“We Carry Home within Us”: A Conversation with Laleh Khadivi & Sholeh Wolpé

Left to Right: Laleh Khadivi, Sholeh Wolpé, and Persis Karim joined around Karim’s kitchen table to discuss the literature of Iranian Americans.
Left to Right: Laleh Khadivi, Sholeh Wolpé, and Persis Karim joined around Karim’s kitchen table to discuss their contributions to Iranian diaspora literature.

Persis Karim, a poet and the editor of three anthologies of Iranian diaspora literature, is the Neda Nobari Chair of the newly established Center for Iranian Diaspora Studies at San Francisco State University. In her new position, Karim is in the unique position to provide institutional recognition for the emerging field of Iranian diaspora studies—an extension of her long career of editing and promoting Iranian American literature and curating articles and anthologies of writers of Iranian origin. She sat down with novelist Laleh Khadivi and poet and translator Sholeh Wolpé to speak about their contributions to Iranian diaspora literature and the ways that the literature of Iranian Americans is reshaping our perceptions of Iran and the diaspora.

Persis Karim: It’s great to have you in my kitchen in Berkeley for this informal conversation.

Sholeh Wolpé: Thank you for the delicious Persian lunch. You make a great herb kookoo. Perhaps you can include the recipe for WLT’s readers.

Karim: Maybe I will! But first, tell us how each of you came to writing?

Laleh Khadivi: I came to writing late, after being a filmmaker and after dropping out of medical school. I was twenty-three when I decided to try my hand at fiction. I started writing stories that came from the generation before me (my grandparents). I wanted to know who my grandparents were. By the time I was done writing the story, it had very little to do with them. It was just a portal. I had interviewed my aunts and uncles, but almost all the stories varied; they all said contradictory things. But the things they did say about the place, the atmosphere, about western Iran, and Kermanshah, those did agree. And that was very useful. And when I wanted to write the story of the protagonist, I did historical research.

Wolpé: How did you get the truth out of your relatives? There is a concept of ab-roo in Iranian culture—saving face. It is hard to get people to speak openly and honestly.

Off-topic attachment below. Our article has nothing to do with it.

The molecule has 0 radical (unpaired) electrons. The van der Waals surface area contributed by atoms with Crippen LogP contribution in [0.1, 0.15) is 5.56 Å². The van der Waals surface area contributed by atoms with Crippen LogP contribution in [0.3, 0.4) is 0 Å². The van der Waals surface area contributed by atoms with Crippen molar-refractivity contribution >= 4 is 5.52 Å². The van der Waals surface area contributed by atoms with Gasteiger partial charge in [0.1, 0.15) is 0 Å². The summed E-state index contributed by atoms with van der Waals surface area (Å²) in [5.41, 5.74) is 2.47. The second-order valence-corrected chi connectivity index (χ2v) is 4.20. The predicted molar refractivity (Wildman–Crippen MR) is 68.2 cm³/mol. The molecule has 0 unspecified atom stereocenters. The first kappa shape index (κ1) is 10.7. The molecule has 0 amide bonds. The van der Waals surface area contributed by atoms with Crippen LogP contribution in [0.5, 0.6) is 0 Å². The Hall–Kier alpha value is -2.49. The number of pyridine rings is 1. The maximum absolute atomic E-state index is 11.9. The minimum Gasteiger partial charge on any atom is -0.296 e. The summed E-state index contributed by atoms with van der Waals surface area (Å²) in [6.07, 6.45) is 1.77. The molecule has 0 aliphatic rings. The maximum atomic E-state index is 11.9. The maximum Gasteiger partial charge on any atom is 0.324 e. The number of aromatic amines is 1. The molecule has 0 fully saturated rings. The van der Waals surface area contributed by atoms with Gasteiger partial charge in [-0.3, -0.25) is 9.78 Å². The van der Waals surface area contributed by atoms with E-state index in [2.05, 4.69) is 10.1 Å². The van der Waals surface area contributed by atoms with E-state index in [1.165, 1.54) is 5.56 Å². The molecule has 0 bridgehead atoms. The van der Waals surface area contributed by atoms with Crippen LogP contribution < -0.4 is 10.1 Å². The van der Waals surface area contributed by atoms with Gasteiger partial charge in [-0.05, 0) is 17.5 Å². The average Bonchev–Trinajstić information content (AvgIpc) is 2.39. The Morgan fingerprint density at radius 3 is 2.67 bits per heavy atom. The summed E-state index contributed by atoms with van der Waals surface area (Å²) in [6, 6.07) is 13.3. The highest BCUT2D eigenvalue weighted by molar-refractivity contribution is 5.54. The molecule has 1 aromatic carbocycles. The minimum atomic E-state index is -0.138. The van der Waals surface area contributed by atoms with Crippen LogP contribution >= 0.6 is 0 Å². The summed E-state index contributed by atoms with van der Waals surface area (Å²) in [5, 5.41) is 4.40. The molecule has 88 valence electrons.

Khadivi: I had been interviewing people for a long time for other projects. I was good at listening to women in prison, sometimes telling the truth, sometimes telling a lie. I realized that lies are just as interesting as the truth. This lends itself to a richer, more layered, multidimensional story. And the fiction writer gets to do what she wants with that.

Wolpé: A lot of times people tell the truth, but they omit and change things. What seems to have worked for you, is that you interviewed six people, and those omissions led you to a fuller story.

Khadivi: The notion of Iranians carrying all this shame, that they don’t want to reveal themselves, that they have to omit things—that gives the fiction writer a delicious license.

Karim: What about you, Sholeh? How did you come to writing?

Wolpé: I was always fond of spinning tales. I used to write stories about our city, Tehran, and read them to my parents. They always listened patiently, then asked if I had done my math homework. I was a terrible student in just about every subject except literature. I hated history too, because they used no imagination in telling the fantastic stories of the world. All were dry facts and dates we had to memorize. I hated it. I was fond of debating with older people, something children weren’t allowed to do. It was impolite to contradict your elders. I think that’s why my parents sent me off at age thirteen to my aunt in Trinidad. She was strict. But she also opened a whole new world to me for which I’ll always be grateful.

Karim: When did you begin to publish your work?

Wolpé: I didn’t start submitting my writings for publication until I was in my late thirties. I come from a family that puts great value on professions that “produce” something tangible with guaranteed monetary results. Because father refused to pay for private school degrees in writing or literature, I got my two master’s degrees in other fields. But that turned out to be a great gift; it put me in the world. I was left to my imagination to create my own path. Wedged between two languages and cultures, I created my own world and drew from both languages to find my own voice.

Karim: What about you, Laleh? How old were you when you left Iran? And do you have some of those conflicts of identity in yourself?

Khadivi: I was two when we left, but five when we arrived in the US. Do I have those conflicts? Yes. I am still troubled by having to stand up during a sports event and sing the national anthem.

Wolpé: We did that in Iran for the Shah, before every public event, even at the movies. I was a kid, and I never even questioned that gesture. My parents never spoke about politics. At least not in front of us.